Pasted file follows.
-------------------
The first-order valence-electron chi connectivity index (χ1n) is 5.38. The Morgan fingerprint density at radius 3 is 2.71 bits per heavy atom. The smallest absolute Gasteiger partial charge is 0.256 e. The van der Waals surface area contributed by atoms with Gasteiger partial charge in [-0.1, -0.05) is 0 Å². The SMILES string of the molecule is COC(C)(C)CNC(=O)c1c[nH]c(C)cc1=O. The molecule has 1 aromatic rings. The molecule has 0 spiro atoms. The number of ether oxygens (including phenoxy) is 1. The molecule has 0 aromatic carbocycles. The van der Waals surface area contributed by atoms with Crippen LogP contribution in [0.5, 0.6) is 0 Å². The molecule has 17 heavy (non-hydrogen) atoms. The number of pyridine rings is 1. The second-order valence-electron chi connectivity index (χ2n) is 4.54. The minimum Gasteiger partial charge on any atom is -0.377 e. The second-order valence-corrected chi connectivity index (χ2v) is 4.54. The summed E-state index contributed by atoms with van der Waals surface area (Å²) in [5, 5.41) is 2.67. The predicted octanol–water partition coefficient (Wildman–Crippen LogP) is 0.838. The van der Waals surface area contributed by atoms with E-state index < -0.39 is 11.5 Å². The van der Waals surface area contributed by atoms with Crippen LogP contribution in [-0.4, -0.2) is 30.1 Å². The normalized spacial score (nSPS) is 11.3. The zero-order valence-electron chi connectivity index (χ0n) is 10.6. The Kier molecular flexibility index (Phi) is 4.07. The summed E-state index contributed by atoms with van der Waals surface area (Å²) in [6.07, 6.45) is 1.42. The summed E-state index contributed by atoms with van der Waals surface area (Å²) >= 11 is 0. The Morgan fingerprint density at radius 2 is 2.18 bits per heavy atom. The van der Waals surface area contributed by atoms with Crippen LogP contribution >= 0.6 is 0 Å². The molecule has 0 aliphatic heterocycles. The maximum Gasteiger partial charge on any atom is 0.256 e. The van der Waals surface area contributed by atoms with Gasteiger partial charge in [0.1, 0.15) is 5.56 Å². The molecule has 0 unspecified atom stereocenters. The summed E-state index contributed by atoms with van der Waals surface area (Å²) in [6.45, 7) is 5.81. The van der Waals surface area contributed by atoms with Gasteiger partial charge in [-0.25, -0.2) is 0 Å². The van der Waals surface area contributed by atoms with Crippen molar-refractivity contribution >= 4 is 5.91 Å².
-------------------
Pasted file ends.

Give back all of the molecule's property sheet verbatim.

The first-order valence-electron chi connectivity index (χ1n) is 5.38. The Morgan fingerprint density at radius 3 is 2.71 bits per heavy atom. The smallest absolute Gasteiger partial charge is 0.256 e. The van der Waals surface area contributed by atoms with Gasteiger partial charge in [-0.1, -0.05) is 0 Å². The SMILES string of the molecule is COC(C)(C)CNC(=O)c1c[nH]c(C)cc1=O. The molecule has 1 aromatic rings. The molecule has 0 spiro atoms. The number of ether oxygens (including phenoxy) is 1. The molecule has 0 aromatic carbocycles. The van der Waals surface area contributed by atoms with Crippen LogP contribution in [0.5, 0.6) is 0 Å². The molecule has 17 heavy (non-hydrogen) atoms. The number of pyridine rings is 1. The second-order valence-electron chi connectivity index (χ2n) is 4.54. The minimum Gasteiger partial charge on any atom is -0.377 e. The second-order valence-corrected chi connectivity index (χ2v) is 4.54. The summed E-state index contributed by atoms with van der Waals surface area (Å²) in [5, 5.41) is 2.67. The predicted octanol–water partition coefficient (Wildman–Crippen LogP) is 0.838. The van der Waals surface area contributed by atoms with E-state index < -0.39 is 11.5 Å². The van der Waals surface area contributed by atoms with Crippen LogP contribution in [-0.4, -0.2) is 30.1 Å². The normalized spacial score (nSPS) is 11.3. The zero-order valence-electron chi connectivity index (χ0n) is 10.6. The Kier molecular flexibility index (Phi) is 4.07. The summed E-state index contributed by atoms with van der Waals surface area (Å²) in [6.07, 6.45) is 1.42. The summed E-state index contributed by atoms with van der Waals surface area (Å²) >= 11 is 0. The Morgan fingerprint density at radius 2 is 2.18 bits per heavy atom. The van der Waals surface area contributed by atoms with Crippen LogP contribution >= 0.6 is 0 Å². The molecule has 0 aliphatic heterocycles. The maximum Gasteiger partial charge on any atom is 0.256 e. The van der Waals surface area contributed by atoms with Gasteiger partial charge in [0.1, 0.15) is 5.56 Å². The molecule has 0 unspecified atom stereocenters. The summed E-state index contributed by atoms with van der Waals surface area (Å²) in [6.45, 7) is 5.81. The van der Waals surface area contributed by atoms with Gasteiger partial charge in [-0.25, -0.2) is 0 Å². The van der Waals surface area contributed by atoms with Crippen molar-refractivity contribution >= 4 is 5.91 Å².